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NH Nazis a No-Show in Drag Queen Lawsuit

Neo-Nazi leader Christopher Hood failed to respond to a civil rights lawsuit alleging he broke the law when he orchestrated his NSC-131 gang to violently protest a Drag Queen Story Hours event at the Teatotaler Cafe in Concord.

But don’t tell his donors. Hood’s already raised more than $17,000 for his legal defense through crowdfunding donation sites even after he was found in default on May 10.

Hood, a Massachusetts resident, allegedly led his masked supporters to be an intimidating and threatening presence at Teatotaler’s last summer. The hate group members shouted threatening white-power slogans and pounded on windows in an attempt to stop drag performer Juicy Garland from reading a children’s book, according to court records.

With Hood in default, he now faces the prospect of going straight to the judgment phase of the case without a trial on the evidence. The case is complicated by the fact NSC-131 as an entity was dismissed as a defendant in the case earlier this month as well.

Court records filed in Merrimack Superior Court indicate the group was not properly served with the lawsuit in the given timeframe, and dropped as a defendant. Michael Garrity, spokesman for the New Hampshire Attorney General’s Office, said lawyers with the Civil Rights Unit plan to appeal that decision.

“The Civil Rights Unit plans to ask the court to reconsider this order because NSC-131 was properly served as required by state law and served on time as required by the court,” Garrity said. “In that motion, the unit will ask the Court to reconsider the order, reinstate NSC-131 as party, and enter a notice of default against NSC-131 for failure to respond to the complaint as required by the court.”

Once NSC-131 is added back to the case, Garrity said the state will move to get the gang found in default just like Hood. The case can then go straight to judgment, and Garrity said the Attorney General’s Office will seek appropriate penalties, restraining orders, and damages as provided for under state law.”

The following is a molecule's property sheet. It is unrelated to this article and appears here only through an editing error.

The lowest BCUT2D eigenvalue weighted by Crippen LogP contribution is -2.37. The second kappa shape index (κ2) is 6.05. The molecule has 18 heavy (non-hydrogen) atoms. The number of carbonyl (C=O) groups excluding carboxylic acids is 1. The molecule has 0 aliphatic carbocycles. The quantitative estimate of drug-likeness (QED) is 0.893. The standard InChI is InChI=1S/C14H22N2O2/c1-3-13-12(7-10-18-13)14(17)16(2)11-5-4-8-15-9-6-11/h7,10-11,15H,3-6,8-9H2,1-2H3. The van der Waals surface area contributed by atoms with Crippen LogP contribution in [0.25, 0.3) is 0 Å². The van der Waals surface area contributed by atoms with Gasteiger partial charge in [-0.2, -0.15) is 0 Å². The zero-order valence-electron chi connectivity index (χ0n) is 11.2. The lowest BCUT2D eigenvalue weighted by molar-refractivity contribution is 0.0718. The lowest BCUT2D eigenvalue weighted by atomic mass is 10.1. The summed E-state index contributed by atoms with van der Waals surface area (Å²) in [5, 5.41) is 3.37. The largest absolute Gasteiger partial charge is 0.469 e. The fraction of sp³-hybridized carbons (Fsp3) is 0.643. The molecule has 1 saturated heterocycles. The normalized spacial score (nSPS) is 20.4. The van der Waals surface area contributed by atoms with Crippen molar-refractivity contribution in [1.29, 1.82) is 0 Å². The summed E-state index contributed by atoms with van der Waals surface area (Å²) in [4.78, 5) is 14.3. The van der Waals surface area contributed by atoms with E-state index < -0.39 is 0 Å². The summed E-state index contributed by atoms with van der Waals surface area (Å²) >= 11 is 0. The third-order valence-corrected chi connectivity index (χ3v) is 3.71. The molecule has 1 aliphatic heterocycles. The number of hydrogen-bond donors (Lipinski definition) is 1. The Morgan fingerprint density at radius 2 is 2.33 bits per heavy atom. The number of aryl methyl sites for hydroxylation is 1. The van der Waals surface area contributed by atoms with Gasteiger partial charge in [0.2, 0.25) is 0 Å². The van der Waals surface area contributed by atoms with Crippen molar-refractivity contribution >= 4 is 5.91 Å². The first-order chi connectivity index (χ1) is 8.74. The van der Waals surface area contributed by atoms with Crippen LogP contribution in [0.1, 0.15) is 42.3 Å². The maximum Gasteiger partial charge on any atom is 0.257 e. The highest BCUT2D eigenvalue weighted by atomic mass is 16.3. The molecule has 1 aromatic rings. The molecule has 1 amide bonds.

Hood’s online fundraising pitch asks for $100,000 for a legal defense that has multiple cases. NSC-131 is facing sanctions in Massachusetts and another New Hampshire case that’s gone to the state Supreme Court. 

Formella’s team brought civil rights charges against Hood and NSC-131 over its 2022 “white power” demonstration in Portsmouth. That case was dismissed last year on First Amendment grounds, but Formella is appealing to the state Supreme Court.

Hood has had difficulty in the past obtaining the services of a lawyer, but he may not have to try too hard this time. The NH-ACLU recently filed a brief in support of the neo-Nazis’ free-speech rights in the Portsmouth case.

“Simply because speech is harmful – and it undoubtedly is here – does not mean that it can be prohibited because of its viewpoint,” ACLU lawyers wrote.

Formella called the ACLU’s decision to weigh in on behalf of Hood and NSC-131 “disappointing.”

“Hate has no place in New Hampshire, and we will not sit idly by while organized hate groups like NSC-131 commit illegal acts for the purpose of harassing and even terrorizing our citizens,” Formella said. “As my office articulated in its opening brief to the New Hampshire Supreme Court, the right to engage in speech does not permit people to commit unlawful acts, such as the trespass that NSC-131 has been accused of committing.”